Dodge Charger Daytona 392 Essential Expert Review

2018 Dodge Charger Daytona 392 is a throwback to an age that never existed

2018 Dodge Charger Daytona 392

What you need to know

The Dodge Charger Daytona 392 isn’t the most powerful Charger for 2018. That distinction goes to the absurdly powerful Dodge Charger SRT Hellcat that boasts both 707 horsepower and an unfathomably high price. With a claimed top speed of 204 mph, FCA says it is “the quickest, fastest and most powerful sedan in the world.” But its limited availability means it is beyond the reach of nearly anybody who is dying to have one. For us mere mortals, there is the Charger Daytona 392. Its 6.4-liter (392 cubic inch) HEMI V-8 engine blasts out 485 horsepower and 475 lb.-ft. of torque, which should be more than enough for anybody anytime. The Charger Daytona 392 modifies the standard muscle car formula (massive engine in midsize car) into massive engine in big-by-today’s standards car and dresses it up with sophisticated technology that enables it to do more than simply go fast in a straight line.

Driving Today Expert Rating

Poor | GOOD | Better | Best

New for 2018

FCA has reshuffled the Charger deck for 2018. There are 10 Charger sub-models, from the SXT featuring the 292-horsepower 3.6-liter V-6 Pentastar engine to the aforementioned 707-horsepower Hellcat. You could say that the object of this review, the Dodge Charger Daytona 392, is third-ranking among the 10. It is outranked by the SRT Hellcat and the SRT 392. The latter features three-mode (auto, sport, track) Bilstein adaptive damping suspension and available Brass Monkey wheels as key differentiators versus the Daytona 392. For this model year, red Brembo brake calipers are available on the Daytona 392 and the Charger R/T Scat Pack, a lower-buck, high-horsepower variant that is sandwiched between Charger Daytona and Charger Daytona 392 on the model’s food chain.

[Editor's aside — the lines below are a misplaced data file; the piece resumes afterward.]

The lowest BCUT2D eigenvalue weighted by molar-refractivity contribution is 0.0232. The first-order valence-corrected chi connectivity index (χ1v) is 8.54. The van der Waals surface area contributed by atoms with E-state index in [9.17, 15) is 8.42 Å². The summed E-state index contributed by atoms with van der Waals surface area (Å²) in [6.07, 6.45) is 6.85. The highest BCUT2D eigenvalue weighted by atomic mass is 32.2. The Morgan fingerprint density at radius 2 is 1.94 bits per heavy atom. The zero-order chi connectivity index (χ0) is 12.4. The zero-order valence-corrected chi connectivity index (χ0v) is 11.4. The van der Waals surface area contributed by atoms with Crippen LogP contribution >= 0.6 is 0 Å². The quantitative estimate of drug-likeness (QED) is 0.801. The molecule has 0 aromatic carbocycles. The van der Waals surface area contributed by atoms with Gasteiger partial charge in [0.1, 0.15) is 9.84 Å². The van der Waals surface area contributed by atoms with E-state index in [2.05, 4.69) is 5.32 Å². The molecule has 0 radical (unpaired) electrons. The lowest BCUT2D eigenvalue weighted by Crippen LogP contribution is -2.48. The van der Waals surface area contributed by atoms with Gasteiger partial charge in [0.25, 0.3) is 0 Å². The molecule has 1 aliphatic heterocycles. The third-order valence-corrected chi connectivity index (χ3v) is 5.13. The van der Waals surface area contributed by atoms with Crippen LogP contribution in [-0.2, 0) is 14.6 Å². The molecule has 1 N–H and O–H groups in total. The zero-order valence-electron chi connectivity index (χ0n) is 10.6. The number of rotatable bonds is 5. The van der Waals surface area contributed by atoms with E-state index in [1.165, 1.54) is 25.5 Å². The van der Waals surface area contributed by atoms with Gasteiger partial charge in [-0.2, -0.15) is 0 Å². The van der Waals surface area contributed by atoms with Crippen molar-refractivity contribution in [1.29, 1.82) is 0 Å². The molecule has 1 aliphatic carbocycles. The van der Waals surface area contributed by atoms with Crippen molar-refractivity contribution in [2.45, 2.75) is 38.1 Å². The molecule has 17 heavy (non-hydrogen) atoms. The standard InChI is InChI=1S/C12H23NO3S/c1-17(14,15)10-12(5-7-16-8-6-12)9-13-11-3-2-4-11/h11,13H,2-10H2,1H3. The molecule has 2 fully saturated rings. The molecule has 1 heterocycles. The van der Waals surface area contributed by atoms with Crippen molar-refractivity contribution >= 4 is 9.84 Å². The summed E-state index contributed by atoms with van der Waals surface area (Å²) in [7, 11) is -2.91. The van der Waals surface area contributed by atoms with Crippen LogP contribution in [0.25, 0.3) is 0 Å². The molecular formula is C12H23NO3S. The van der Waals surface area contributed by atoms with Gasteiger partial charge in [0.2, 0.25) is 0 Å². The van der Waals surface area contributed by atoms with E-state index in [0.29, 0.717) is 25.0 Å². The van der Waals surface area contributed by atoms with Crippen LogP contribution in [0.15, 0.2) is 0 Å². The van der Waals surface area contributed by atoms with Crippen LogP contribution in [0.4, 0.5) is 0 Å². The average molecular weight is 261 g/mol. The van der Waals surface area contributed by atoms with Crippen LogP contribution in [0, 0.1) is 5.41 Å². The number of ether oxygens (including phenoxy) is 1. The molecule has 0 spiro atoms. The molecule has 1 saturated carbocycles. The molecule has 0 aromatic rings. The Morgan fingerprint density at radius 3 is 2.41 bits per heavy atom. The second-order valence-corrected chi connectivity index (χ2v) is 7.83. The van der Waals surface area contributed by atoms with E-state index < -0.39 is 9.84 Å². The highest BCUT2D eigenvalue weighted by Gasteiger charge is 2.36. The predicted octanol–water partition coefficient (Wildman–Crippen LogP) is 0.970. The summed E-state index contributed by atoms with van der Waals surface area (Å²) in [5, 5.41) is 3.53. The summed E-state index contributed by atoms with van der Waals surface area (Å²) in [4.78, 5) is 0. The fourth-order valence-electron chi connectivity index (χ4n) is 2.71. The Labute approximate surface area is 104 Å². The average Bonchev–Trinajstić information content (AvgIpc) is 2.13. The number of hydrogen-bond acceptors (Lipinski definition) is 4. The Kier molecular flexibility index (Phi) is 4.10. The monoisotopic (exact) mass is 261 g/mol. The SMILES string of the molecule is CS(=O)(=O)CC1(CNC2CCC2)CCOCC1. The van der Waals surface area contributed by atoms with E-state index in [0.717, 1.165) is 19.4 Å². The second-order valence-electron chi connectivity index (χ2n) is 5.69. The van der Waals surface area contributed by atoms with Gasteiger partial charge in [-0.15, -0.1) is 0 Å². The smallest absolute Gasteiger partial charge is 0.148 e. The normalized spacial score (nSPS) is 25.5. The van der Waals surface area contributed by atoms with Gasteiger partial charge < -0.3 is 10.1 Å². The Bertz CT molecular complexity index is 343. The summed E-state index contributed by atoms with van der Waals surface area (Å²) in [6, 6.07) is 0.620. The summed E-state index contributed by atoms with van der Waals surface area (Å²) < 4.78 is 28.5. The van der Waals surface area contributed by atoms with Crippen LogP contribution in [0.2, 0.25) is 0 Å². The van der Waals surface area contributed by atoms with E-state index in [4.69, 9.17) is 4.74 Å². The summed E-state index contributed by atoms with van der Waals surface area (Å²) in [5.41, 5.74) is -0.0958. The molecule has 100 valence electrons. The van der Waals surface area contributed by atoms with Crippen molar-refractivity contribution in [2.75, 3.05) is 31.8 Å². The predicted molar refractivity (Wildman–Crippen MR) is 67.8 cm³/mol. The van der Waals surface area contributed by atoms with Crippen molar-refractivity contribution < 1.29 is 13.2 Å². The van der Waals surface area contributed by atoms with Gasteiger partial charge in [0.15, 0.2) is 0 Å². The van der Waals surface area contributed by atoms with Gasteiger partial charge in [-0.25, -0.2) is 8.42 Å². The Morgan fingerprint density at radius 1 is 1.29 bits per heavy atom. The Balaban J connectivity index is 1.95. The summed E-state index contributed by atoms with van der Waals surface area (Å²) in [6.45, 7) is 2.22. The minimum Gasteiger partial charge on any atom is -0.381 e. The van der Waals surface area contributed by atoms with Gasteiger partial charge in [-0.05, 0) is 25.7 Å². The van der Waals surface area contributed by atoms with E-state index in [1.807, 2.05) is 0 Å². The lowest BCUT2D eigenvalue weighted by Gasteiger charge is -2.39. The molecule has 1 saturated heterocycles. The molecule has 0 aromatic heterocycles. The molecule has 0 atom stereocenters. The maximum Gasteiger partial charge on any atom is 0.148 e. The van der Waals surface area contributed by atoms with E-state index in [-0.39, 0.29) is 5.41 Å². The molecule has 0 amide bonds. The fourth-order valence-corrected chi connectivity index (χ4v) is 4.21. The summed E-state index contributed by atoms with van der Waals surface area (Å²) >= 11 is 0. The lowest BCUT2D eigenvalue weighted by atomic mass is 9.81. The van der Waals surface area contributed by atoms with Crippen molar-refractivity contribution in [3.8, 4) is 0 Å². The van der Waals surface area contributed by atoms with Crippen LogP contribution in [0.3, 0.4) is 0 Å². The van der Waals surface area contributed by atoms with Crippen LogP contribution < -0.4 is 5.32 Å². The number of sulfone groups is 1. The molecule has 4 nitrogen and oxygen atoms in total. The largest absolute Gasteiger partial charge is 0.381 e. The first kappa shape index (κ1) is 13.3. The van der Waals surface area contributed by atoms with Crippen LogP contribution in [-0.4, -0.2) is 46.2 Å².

Driving it

Having 485 horsepower at the whim of your right foot is a very pleasant to live with, although the HEMI’s guttural exhaust note did put off one staffer’s 16 year-old-daughter. “That’s gross” was the direct quote. No matter. The car isn’t meant for her. It is meant for those perhaps dwindling few who still treasure the visceral feel of raw horsepower applied to pavement via a car’s rear wheels. We can attest that it was fun then, and it is still fun now. What is even more fun is the Charger Daytona 392 is a car that actually corners. Yes, it is bigger than a many cars you’ll encounter these days, but the mammoth 40-aspect tires and reasonably sophisticated suspension enable the Daytona 392 to handle like no classic muscle car ever dreamed of handling. Ride comfort is a bit stiff, but if you want something softer buy a minivan.

Key competitors

No direct sedan competitors; Ford Mustang 5.0, Chevrolet Camaro SS are high-horsepower coupes

Price range

Base:  $41,340

Fully Equipped: $46,340

Typically Equipped: $47,000

Best feature

Substantial power and torque that recall another era in a vehicle that has contemporary niceties like connectivity, automatic climate control and full infotainment

Lacks

Common sense (but so what?)

Typical buyer

Male/Female – 88/12 percent   Married/Single/Separated or Widowed – 45/22/33 percent

Median age – 42   Median Income – $96,500

Safety

NHTSA Crash Test Ratings

Overall 5-star  Frontal 4-star   Side 5-star  Rollover 5-star

Forward Collision Warning, Lane Departure Warning, Crash Imminent Braking, Dynamic Brake Support

IIHS: Not chosen as Top Safety Pick

Fuel Economy (EPA miles per gallon city/highway/combined)

Lowest: 18 / 15 / 25          Highest: 23 / 19 / 30 (Charger SXT w/V-6)

Predicted Reliability

POOR | Good | Better | Best

Predicted Cost-to-Own (versus key competitive vehicles)

Poor | Good | BETTER | Best

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